In what came as another setback for Nepal’s vaccination program, the European Union (EU) will not donate vaccines directly to countries. Instead it would route them through the WHO’s COVAX, further delaying the supply
In what came as another setback for Nepal’s vaccination program, the European Union (EU) will not donate vaccines directly to countries. Instead it would route them through the WHO’s COVAX, further delaying the supply.
Nepal had earlier requested the EU and Germany to direct donate Astra-Zeneca vaccines to Nepal. However, the report says that the EU will stick to their original plan of distribution through the WHO.
“The general policy of the EU is to provide Covid-19 vaccines only through the COVAX mechanism,” Nona Deprez, EU Ambassador to Nepal, was quoted as saying by The Kathmandu Post.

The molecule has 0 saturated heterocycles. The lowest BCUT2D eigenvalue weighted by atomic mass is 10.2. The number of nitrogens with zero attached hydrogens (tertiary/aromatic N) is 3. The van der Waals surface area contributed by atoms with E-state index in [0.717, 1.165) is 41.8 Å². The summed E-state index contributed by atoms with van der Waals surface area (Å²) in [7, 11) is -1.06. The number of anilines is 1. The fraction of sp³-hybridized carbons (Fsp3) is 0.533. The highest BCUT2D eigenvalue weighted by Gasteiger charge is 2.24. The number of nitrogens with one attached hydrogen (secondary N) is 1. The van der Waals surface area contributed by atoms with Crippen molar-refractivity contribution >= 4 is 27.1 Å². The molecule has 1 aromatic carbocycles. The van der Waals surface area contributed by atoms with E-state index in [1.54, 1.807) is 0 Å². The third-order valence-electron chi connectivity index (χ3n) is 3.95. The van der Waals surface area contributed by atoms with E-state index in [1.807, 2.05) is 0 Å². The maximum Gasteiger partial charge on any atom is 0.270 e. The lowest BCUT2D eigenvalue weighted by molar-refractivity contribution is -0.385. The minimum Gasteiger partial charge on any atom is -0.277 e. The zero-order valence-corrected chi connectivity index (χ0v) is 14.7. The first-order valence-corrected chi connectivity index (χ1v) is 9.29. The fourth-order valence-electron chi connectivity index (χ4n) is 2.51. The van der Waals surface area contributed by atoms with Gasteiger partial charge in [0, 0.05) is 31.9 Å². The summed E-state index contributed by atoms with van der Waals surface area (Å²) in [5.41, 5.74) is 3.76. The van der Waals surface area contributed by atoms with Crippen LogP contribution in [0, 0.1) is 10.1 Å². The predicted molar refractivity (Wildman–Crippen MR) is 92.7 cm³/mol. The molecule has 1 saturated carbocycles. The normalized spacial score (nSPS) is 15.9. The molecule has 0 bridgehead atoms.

Over 1.4 million people in Nepal are in need of the Astra-Zeneca vaccine for their second dose. Ever since the Serum Institute of India halted the supply of vaccines to other countries, Nepal has been struggling to procure Astra-Zeneca vaccines. Significantly, all these people are above 65 years of age and also vulnerable to the coronavirus.
The EU will donate more than 100 millionvaccines to lower and middle-income countries. Kathmandu had also sought surplus Astra-Zeneca vaccines from the United States.
Earlier, the WHO has committed to providing 13 million doses of Covishield to Nepal. Of which, it had received just 340,000 doses of Covishield. Presently, Nepal is inoculating its population using the Chinese Sinopharm vaccine.
So far Nepal has received 1.8 million doses of Sinopharm vaccines from China in grant assistance. Now, the government has cleared a proposal to buy 4 million Sinopharm vaccines.